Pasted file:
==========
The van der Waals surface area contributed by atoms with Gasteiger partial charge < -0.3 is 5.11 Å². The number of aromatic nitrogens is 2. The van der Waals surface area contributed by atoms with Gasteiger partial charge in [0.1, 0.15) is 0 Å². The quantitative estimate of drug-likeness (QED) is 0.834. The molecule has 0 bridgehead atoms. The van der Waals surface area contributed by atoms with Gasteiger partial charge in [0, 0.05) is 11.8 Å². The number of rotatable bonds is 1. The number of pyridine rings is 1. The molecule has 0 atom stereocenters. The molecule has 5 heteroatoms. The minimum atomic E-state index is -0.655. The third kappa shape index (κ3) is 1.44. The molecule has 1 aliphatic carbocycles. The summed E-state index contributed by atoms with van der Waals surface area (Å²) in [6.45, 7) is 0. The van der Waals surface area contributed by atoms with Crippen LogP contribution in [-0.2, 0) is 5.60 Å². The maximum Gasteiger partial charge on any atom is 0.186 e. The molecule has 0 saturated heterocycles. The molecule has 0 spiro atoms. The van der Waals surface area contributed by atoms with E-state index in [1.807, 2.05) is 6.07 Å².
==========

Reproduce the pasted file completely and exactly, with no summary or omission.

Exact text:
The van der Waals surface area contributed by atoms with Gasteiger partial charge < -0.3 is 5.11 Å². The number of aromatic nitrogens is 2. The van der Waals surface area contributed by atoms with Gasteiger partial charge in [0.1, 0.15) is 0 Å². The quantitative estimate of drug-likeness (QED) is 0.834. The molecule has 0 bridgehead atoms. The van der Waals surface area contributed by atoms with Gasteiger partial charge in [0, 0.05) is 11.8 Å². The number of rotatable bonds is 1. The number of pyridine rings is 1. The molecule has 0 atom stereocenters. The molecule has 5 heteroatoms. The minimum atomic E-state index is -0.655. The third kappa shape index (κ3) is 1.44. The molecule has 1 aliphatic carbocycles. The summed E-state index contributed by atoms with van der Waals surface area (Å²) in [6.45, 7) is 0. The van der Waals surface area contributed by atoms with Crippen LogP contribution in [-0.2, 0) is 5.60 Å². The maximum Gasteiger partial charge on any atom is 0.186 e. The molecule has 0 saturated heterocycles. The molecule has 0 spiro atoms. The van der Waals surface area contributed by atoms with E-state index in [1.807, 2.05) is 6.07 Å².